Students get chance to show designs during Pittsburgh Fashion Week events
The students will teach this lesson in style.
Six fashion-design majors who attend, or recently graduated from, The Art Institute of Pittsburgh have their own show at 7 p.m. Sept. 28 called “BTB” — Back-To-Back Runway Shows — in the fourth annual Pittsburgh Fashion Week. They were selected through a process with auditions and a presentation of their garments.
Guests at a fashion show at Macy's on Sept. 25 got a sneak peek of the students' work. Some of their designs on display in the department store windows have attracted attention already.
“People will call and ask where in the store they can find an item they saw in the window by an Art Institute student,” says Joe Hladiuk, Macy's Downtown store manager. “We have worked with the Art Institute many times, and we were excited to incorporate them into our show for fashion week.”
Having this kind of exposure means so much to these up-and-comers.
“This is such an amazing experience,” says Laura Hillman, a second-year student from Elmira, N.Y. “It is almost stressful; it seems unreal when I say my dress is in Macy's window.”
Showcasing fashion's young designers has been part of the mission of this weeklong event since its first year, says Miyoshi Anderson, executive director of fashion week.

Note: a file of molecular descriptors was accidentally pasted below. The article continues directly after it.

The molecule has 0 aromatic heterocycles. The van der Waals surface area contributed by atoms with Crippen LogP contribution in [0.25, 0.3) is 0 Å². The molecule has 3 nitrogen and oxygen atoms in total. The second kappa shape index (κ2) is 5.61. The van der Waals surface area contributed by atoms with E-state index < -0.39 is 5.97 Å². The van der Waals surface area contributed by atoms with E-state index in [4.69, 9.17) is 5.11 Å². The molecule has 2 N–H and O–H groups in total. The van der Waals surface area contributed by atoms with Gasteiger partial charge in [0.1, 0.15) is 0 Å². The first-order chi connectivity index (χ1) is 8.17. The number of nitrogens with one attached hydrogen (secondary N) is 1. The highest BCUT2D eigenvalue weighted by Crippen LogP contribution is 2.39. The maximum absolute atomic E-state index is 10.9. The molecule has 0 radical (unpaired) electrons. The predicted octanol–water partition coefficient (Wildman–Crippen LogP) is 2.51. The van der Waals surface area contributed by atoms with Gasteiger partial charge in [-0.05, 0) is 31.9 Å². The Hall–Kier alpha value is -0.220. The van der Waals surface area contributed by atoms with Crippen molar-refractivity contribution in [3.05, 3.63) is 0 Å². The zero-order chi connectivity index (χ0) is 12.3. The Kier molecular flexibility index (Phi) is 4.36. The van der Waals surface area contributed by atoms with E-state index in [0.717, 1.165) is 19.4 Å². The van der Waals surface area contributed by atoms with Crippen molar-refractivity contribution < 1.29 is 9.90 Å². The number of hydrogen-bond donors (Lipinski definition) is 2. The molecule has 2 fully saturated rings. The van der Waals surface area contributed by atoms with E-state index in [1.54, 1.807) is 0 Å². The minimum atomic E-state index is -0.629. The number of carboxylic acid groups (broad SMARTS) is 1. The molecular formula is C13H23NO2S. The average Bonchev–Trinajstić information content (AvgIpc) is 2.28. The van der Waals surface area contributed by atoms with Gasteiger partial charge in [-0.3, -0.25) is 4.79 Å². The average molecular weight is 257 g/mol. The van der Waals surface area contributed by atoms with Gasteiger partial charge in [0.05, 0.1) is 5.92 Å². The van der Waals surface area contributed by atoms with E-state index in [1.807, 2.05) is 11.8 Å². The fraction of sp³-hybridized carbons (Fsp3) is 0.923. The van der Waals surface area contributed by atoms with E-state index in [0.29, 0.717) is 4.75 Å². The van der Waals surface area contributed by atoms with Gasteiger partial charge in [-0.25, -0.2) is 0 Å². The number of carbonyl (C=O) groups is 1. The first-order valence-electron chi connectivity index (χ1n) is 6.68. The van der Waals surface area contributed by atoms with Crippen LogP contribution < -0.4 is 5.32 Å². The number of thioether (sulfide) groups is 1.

Student designers have shown collections in previous fashion-week events, but this will be their first time hosting a show at the school. There is no theme to this event. Each designer was free to express her own style.
“I am very impressed with these young designers,” Anderson says. “I applaud their craftsmanship and amazing designs.”
Christina Knieriem, a recent graduate from Cumberland, Md., creates bridal gowns with fabric from Paris, where she interned with a designer. She loves creating a dress for that special day in a woman's life, including nontraditional looks such as a silver gown.
“What is so nice about bridal is every dress is different,” Knieriem says. “If you want traditional white or off-white, you can have that. And, if you want a dress dip-dyed in purple, you can have that, too.”
Hillman calls her collection Street Couture.
“I see a lot of versatility in clothing,” she says. “I like to create comfort and style in street wear made from high-fashion fabrics.”
Allison Bailey of Chester, W.Va., recently graduated. She is inspired by the Great Gatsby and designs swimwear and resort wear with a vintage look. For this collection, she designed high-waisted shorts, bandeaus and high-low skirts. Her collections are fashionable and functional, she says.
“Fashion gives you an outlet to express yourself,” Bailey says. “I might be one of the few designers who says what I make is not a style I would wear. I have an idea of who would wear my designs.”
First-year students Caitlyn Riegal from Horseheads, N.Y., and Sammi Parrish from Baltimore are fashion-week volunteers. Riegal is inspired by Coco Chanel. She takes Chanel's classic tweed style and updates it for the young generation.